It is in this astonishing makeover that we can make bold statements about the kingdom of God.


The Kingdom of Peace

October 23, 2017

The Kingdom Revolution #6

Why not rather be wronged? Why not rather be cheated? 1 Corinthians 6:7

In sorting through the tense situation created by the lawsuit between brothers in the Corinthian congregation it is clear that Paul was disappointed because they did not seek a spiritually based solution within the context of the church. Not only did this heighten the conflict amidst the congregation, it also took that disagreement public. Not a good look for that church in any possible way. This is why he used the term “defeated.” They had undermined their ability to witness to the harmony and peace of God and his kingdom to a world absent and in need of both.

The “peace that surpasses all understanding” (Philippians 4:7) is highly valued in the kingdom of God. Peacemakers are also highly valued (Matthew 5:9). Peace is so highly valued that—if necessary—we may be asked to sacrifice and release our personal rights to maintain it. That was exactly what Paul put before the Corinthians—be wronged or cheated if necessary to maintain the peace of the kingdom.

It is my guess that this probably was not an idea they immediately and gladly embraced—nor likely do we.

Godly Discernment

Our inclination to pursue our individual rights and interests is usually fairly strong. This is likely why the Corinthian lawsuit happened. Yet the kingdom puts forth this different ethic—one in which the rights and interests of others are to be valued even more than our own. Christ lived it. He died doing it. But that still does not make it necessarily inviting or attractive.

And there is a fine line involved here that calls upon mature, godly discernment. Our decisions are to be framed within the context of the kingdom. Jesus did what he did not for self-martyrdom or because he was weak or spineless. He made his choice to do the will of the Father because of the larger vision—the salvation of mankind. He made the revolutionary choice to put kingdom priorities above all else in order for (among other things) the peace of God to reign.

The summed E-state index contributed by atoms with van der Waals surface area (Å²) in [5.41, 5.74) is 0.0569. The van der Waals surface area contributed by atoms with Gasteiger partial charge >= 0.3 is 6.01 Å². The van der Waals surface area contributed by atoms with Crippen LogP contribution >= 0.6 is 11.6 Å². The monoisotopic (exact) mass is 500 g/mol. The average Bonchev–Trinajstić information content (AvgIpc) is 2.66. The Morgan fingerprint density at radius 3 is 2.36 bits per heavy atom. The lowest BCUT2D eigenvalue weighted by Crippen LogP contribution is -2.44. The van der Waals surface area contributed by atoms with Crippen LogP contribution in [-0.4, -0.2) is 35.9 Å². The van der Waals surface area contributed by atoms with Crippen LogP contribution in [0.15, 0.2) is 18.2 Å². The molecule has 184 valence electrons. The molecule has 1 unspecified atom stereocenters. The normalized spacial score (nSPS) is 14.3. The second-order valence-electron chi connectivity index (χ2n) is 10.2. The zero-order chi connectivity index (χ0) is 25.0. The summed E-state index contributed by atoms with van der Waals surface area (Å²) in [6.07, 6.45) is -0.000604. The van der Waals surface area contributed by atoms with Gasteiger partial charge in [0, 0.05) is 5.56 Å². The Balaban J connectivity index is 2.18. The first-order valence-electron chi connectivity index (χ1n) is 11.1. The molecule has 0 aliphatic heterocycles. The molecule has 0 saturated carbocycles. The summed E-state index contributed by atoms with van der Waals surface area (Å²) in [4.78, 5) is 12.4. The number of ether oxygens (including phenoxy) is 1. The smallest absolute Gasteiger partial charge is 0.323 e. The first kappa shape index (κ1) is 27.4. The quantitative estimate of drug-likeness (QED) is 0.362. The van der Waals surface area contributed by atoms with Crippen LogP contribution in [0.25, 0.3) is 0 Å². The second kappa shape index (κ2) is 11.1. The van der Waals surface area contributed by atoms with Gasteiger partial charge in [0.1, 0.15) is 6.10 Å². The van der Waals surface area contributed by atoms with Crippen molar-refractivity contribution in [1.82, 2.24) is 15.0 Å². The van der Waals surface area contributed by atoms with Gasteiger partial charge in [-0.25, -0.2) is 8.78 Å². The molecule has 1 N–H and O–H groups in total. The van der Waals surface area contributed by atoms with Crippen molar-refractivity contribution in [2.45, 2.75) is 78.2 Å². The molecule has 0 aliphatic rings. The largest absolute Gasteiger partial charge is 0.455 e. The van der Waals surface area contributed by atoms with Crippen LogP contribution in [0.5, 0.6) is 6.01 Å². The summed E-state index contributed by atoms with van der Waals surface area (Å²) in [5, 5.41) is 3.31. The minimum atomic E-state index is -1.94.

This—in a micro-sense—was what Paul was asking of those involved in the lawsuit. He was not asking them to be someone’s doormat; to continually, purposely put themselves in situations where they would be wronged; to go out of their way to be cheated; to somehow continually put up with someone’s sinful behavior. He was, however, asking them—within the context of that specific situation—to put the good of the kingdom above their own rights for the purpose of maintaining peace and solving conflict. In so doing they would not be disqualified to witness to others of the kingdom. (If revolutionaries abandon their principles, they cease to become revolutionaries.) It is about discerning situations and doing what is best for the kingdom within them—even if that means making personal sacrifices.

Peace—As far as it depends upon us

In all situations—promoting and maintaining peace is what is best for the kingdom. While conflict cannot always be avoided, the revolutionary idea of the kingdom is that even within strife, there can be peace—with this peace eventually winning the day and resolving the conflict, even if that means sacrificing to make it happen.

Listen to more from Paul:

Do not repay anyone evil for evil. Be careful to do what is right in the eyes of everybody. If it is possible, as far as it depends on you, live at peace with everyone. (Romans 12:17-18)

Peace in the Corinthian situation depended upon someone taking the loss. It was the kingdom way and this way was far better than the alternative in furthering the kingdom purpose. This, then, is the criterion. Do my actions reflect the kingdom? Are my choices harming or hindering it? Am I a being a peacemaker or troublemaker? Am I doing everything possible to live at peace? How would applying these principles have changed the dynamic in the Corinthian conflict? What about our conflicts?